In Memoriam

I am now reading a book titled – Lost Daughters: Writing Adoption From a Place of Empowerment and Peace.  I read an essay yesterday by Susan Perry and felt such a connection with her that I was seeking to reach out to her and discovered sadly that she had died some years ago.

She is quoted as saying –

“Sealed record laws afford more rights to the dead than they do to the
living and they bind the adopted person to a lifetime restraining order.”
~ Susan Perry

Just like my paternal grandmother and paternal grandfather, she was the product of a married man and a woman not his wife.  They were both of Danish ancestry, just as my paternal grandfather was.  An immigrant, not yet a citizen, married to a woman 20+ years his senior.

Susan’s adoptive mother had no idea how often her interior thoughts had turned to her ancestors. Who were they, and what was her story ?  My own mom had similar questions.

Mrs Perry did know that her adoptive parents truly loved her, and that love
and support helped to make her the person she was in life.  I believe I can say the same about all of the adoptive parents in my own family’s lives.

Yet, our genes are some part of what makes us the person we each are as well.

It is only natural that any adoptee that reaches adulthood (if not sooner) will want to know who passed those genes down to them.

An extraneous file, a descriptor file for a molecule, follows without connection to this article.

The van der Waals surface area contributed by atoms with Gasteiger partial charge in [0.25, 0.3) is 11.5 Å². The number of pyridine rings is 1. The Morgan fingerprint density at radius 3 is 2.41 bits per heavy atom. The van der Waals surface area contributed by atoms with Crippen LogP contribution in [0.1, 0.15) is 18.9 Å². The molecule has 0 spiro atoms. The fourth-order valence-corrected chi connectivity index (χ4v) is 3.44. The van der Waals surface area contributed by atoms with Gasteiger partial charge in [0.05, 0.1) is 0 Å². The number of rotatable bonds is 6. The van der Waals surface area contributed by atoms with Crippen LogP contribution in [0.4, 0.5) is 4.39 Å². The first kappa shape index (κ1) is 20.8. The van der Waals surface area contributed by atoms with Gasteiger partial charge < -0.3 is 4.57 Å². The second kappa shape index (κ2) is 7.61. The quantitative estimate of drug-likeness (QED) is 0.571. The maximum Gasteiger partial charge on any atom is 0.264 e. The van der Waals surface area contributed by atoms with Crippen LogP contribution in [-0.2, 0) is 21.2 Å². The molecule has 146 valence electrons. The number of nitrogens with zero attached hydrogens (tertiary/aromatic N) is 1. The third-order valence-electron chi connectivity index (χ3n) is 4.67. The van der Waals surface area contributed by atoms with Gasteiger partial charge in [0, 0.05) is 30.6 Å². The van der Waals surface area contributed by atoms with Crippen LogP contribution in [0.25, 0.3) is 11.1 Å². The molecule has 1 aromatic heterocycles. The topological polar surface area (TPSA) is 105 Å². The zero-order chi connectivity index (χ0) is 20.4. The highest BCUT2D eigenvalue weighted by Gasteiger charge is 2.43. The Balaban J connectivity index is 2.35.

I have bumped up against sealed records in three states – Virginia, Arizona and California.  I realize how incredibly fortunate I am to have uncovered ALL of my original grandparents.  I have the DNA tests that no one saw the inexpensive cost and prevalence of even 20 years ago as well as the matching sites Ancestry.com and 23 and Me to thank for most of my own success.

So many adoptees are never that fortunate.  Sealed records are unjust and damaging to so many people.  They encourage unhealthy thinking, repression, and denial as the means for coping with life.

I wonder if, because of adoption, my own mom did not feel empowered to take charge of her own story, just as Susan wrote in her essay.

Even so, every adopted person’s journey is unique.

It is difficult for me, as the child of two adoptees, to understand why as a culture we continue to shackle adopted people to an institution that is governed by such archaic and repressive laws, when the data clearly shows that most original mothers are open to contact. Those who are not, can simply say “no”.

Once an adoptee becomes an adult – they do not need outside agents supervising their own, very personal business.

Repressive laws set the tone – either/or thinking.  There is a belief that adoptees who search are expressing disloyalty to their adoptive parents, or that the adoptee should just “be grateful” and move on.  Attitudes of this kind are hurtful and dismissive.

Here’s the TRUTH, adoptees have two sets of parents – and a unique mix of DNA and upbringing.  It is belittling and unfair to tell adoptees that they are not entitled by law to access their own original birth certificates. Every other American citizen has no such restriction.

This is institutional discrimination and there is no really good reason it exists.  Adoptee rights bills have accumulated plenty of evidence that they are beneficial for the majority of persons for whom adoption is some part of their personal story.